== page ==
Total Lunar Eclipse 20./21.1.2019

Observed phenomena: Lunar eclipse
Type of eclipse: Total Lunar eclipse
Type of observation: Positive
Date and time: 20./21.01.2019, 03:30-07:00 UT
Observing place: Ulvila, Finland
Observing conditions: Clear sky (1/8)
Observing instruments: Camera: Canon EOS 1100D, Telescope L80/400mm (3” refractor)

I was anticipating the total lunar eclipse of 21st of January a lot! January is typically a very cloudy month in Finland, and I was afraid of clouds ruining another eclipse. But luckily I was wrong, and the eclipse was visible very well from clear sky! I started observing the eclipse around 03.30 UT when the Moon was entering the umbra. From that moment I observed until the Moon exited the umbra around 07.00 UT.

First I observed the eclipse at my home, but I soon relocated myself to Ulvila observatory, where I observed the rest of the eclipse. Also local radio reporter came to the observatory to do a live report about the eclipse! So this time it was a success! I’m so happy that I was able to observe this eclipse, because I have had so poor luck with many eclipses during recent years.

Picture 1. Around maximum eclipse, @ 05:19 UT.


190120-21_täydellinen kuunpimennys_ulvila
Picture 2. Progres of the eclipse shown as a serie of photos.
Picture 3. Combination of three photos showing roughly the outline of Earth’s shadow.

Observing comet 46P/Wirtanen

Date: 05./06.12.2018
Time: 23:00
Observing site: Preiviiki, Pori, Finland
Instrument: N250/1200 mm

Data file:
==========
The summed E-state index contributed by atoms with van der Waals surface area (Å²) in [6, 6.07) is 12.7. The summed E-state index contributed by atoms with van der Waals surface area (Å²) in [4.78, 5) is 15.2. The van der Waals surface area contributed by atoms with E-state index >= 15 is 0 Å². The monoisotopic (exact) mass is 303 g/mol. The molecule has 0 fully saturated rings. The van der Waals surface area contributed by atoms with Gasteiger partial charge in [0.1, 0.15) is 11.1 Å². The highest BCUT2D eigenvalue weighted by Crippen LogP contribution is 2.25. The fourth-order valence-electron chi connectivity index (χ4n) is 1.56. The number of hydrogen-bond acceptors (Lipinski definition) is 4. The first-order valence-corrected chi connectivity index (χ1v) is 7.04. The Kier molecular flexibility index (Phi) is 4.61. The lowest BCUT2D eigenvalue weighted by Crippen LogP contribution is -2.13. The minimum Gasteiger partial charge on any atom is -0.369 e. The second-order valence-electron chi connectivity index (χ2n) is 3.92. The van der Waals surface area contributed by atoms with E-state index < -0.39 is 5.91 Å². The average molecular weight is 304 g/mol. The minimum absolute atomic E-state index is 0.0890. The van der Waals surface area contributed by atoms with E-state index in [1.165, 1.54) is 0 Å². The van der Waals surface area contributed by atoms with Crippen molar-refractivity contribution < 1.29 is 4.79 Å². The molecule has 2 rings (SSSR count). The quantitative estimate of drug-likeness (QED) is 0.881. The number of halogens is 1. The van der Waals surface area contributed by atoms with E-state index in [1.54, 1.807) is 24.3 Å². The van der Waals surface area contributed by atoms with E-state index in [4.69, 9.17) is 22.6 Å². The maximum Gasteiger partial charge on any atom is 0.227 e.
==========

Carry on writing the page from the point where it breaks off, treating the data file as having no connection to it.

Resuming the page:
NELM: 5.4
SQM: 20.65
Darkness of the background sky: 3
Seeing: –
Transparency: –
Weather: clear sky, fresh western wind, no Moon, no snow, +3 C

Objects observed: comet 46P/Wirtanen

Finally I was able to observe comet 46P/Wirtanen after several unsuccessfull attempts! I had been searching the comat for a couple of times before this, but then I realized, that I had been looking for in in a wrong place! I realized, that I hadn’t updated the orbital elements of the comet to my Skymap Pro, and because the orbits of comet change from perihelion to perihelion, my orbital elements were outdated. But after updating them, I was finally able to locate the comet!

In the before Finnish independence day (6th of December) me and couple of other active members of Porin Karhunvartijat went to Preiviiki, a couple of kilometers west from Pori city to observe the comet and also some other objects.

Weather during this observing session was windy and quite chilly! In the beginning of the session it was cloudy, but luckily the clouds went away, and we were able to observe this much anticipated comet!

The comet was easy to find, and it was barely visible also with naked eye with averted vision. The comet was clearly visible in the finderscope as a fuzzy, round object. In the ocular (with 38x magnification), the comet still looked like a fuzzy, round object, with very hazy, undefined outer edge. So only the coma of the comet was visible, there wasn’t any sign of visual tail. There was a central brightening in the middle of the coma, but no other features were visible. The comet looked pretty much what I had expected and did not offer many surprises, at least no visually.